Thursday, October 30, 2014
New from UTP/Osgoode Society: Ruin and Redemption: The Struggle for a Canadian Bankruptcy Law, 1867-1919, by Thomas Telfer
The latest Osgoode Society book is Ruin and Redemption: The Struggle for a Canadian Bankruptcy Law, 1867-1919, by Thomas Telfer of the Faculty of Law, University of Western Ontario.
Says the Osgoode Society:
Professor Telfer’s deeply researched book shows that between Confederation and 1919, when the federal parliament passed the Bankruptcy Act that remains the basis of the current law, Canadians debated insolvency law with a perhaps surprising amount of passion. The discharge raised deep issues of commercial morality, while arguments about priorities pitted local against regional and national interests. Federalism complicated the story, as it often does in Canadian legal history, as the federal parliament abandoned its jurisdiction over bankruptcy for decades.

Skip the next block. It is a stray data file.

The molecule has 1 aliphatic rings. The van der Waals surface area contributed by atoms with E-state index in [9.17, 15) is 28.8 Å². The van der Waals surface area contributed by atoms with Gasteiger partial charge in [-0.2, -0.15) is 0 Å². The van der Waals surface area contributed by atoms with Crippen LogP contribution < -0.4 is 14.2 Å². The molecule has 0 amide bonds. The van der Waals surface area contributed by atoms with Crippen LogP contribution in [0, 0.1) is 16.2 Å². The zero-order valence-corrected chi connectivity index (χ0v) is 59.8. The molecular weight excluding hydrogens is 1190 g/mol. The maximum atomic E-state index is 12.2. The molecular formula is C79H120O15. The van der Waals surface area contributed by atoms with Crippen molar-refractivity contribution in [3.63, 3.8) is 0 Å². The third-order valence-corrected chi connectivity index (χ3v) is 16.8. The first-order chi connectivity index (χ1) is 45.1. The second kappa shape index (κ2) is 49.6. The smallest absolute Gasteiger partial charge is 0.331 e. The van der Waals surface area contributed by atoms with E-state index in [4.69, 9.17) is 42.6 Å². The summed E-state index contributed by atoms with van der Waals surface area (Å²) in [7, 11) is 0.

Says the U of T Press:
In 1880 the federal Parliament of Canada repealed the Insolvent Act of 1875, leaving debtor-creditor matters to be regulated by the provinces. Almost forty years later, Parliament finally passed new bankruptcy legislation, recognizing that what was once considered a moral evil had become a commercial necessity. In Ruin and Redemption, Thomas GW Telfer analyses the ideas, interests, and institutions that shaped the evolution of Canadian bankruptcy law in this era. Examining the vigorous public debates over the idea of bankruptcy, Telfer argues that the law was shaped by conflict over the morality of release from debts and by the divergence of interests between local and distant creditors. Ruin and Redemption is the first full-length study of the origins of Canadian bankruptcy law, thus making it an important contribution to the study of Canada’s commercial law.